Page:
Posted on 04/10/2012 by __socrates

JAGIR جاگير
“A place;” Gir, “Occupying.” A tenure common under the Muslim Government, in which the public revenues of a given tract of land were made over to a servant of the State, together with the powers requisite to enable him to collect and appropriate such revenue, and administer the general government of the district. The assignment was either conditional or unconditional; in the former case, some public service, as the levy and maintenance of troops, or other specified duty, was engaged for: the latter was left to the entire disposal of the grantee. The assignment was either for a stated term, or, more usually, for the lifetime of the holder, lapsing, on his death, to the State, although not unusually renewed to his heir, on payment of a nazarana, or fine, and sometimes specified to be a hereditary assignment, without which specification it was held to be a life-tenure only. (Ben. Reg, xxxvii, 1723, cl. 15) A Jagir was also liable to forfeiture on failure of performance of the conditions on which it was granted, or on the holder’s incurring the displeasure of the Emperor. On the other hand, in the inability of the State to vindicate its rights, a Jagir was sometimes converted into a perpetual and transferable estate; and the same consequence has resulted from the recognition of sundry Jagir as hereditary by the British Government after the extinction of the Native Governments by which they were originally granted; so that they have now come to be considered as family properties, of which the holders could not be rightfully dispossessed, and to which their legal heirs succeed, as a matter of course, without fine or nazarana, such having been silently dispense with. (Wilson’s Glossary of Indian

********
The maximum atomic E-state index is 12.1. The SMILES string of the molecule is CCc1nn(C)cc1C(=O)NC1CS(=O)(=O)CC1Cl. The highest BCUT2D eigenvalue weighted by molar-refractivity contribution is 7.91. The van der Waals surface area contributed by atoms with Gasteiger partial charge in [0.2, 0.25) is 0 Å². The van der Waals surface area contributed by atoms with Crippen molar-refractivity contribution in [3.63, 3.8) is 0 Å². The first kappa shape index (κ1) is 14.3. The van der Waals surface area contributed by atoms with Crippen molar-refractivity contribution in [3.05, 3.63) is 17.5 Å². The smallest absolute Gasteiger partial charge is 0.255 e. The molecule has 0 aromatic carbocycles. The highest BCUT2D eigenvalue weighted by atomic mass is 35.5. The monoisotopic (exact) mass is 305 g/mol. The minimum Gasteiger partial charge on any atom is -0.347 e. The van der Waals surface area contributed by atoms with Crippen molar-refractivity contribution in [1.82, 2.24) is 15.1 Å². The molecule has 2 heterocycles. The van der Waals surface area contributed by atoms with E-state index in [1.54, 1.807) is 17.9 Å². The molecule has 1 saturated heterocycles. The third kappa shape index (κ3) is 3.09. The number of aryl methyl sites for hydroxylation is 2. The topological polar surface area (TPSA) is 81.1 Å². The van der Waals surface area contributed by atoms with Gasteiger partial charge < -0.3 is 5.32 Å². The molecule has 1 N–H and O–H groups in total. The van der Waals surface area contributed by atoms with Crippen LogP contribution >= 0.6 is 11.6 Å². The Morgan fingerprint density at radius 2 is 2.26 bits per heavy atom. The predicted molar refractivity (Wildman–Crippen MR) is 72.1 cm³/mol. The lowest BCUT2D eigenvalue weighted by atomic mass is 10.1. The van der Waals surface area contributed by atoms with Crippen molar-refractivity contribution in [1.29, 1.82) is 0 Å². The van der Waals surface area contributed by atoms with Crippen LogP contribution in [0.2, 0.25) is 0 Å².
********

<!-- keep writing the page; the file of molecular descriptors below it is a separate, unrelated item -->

Based on Hughes, Dictionary of Islam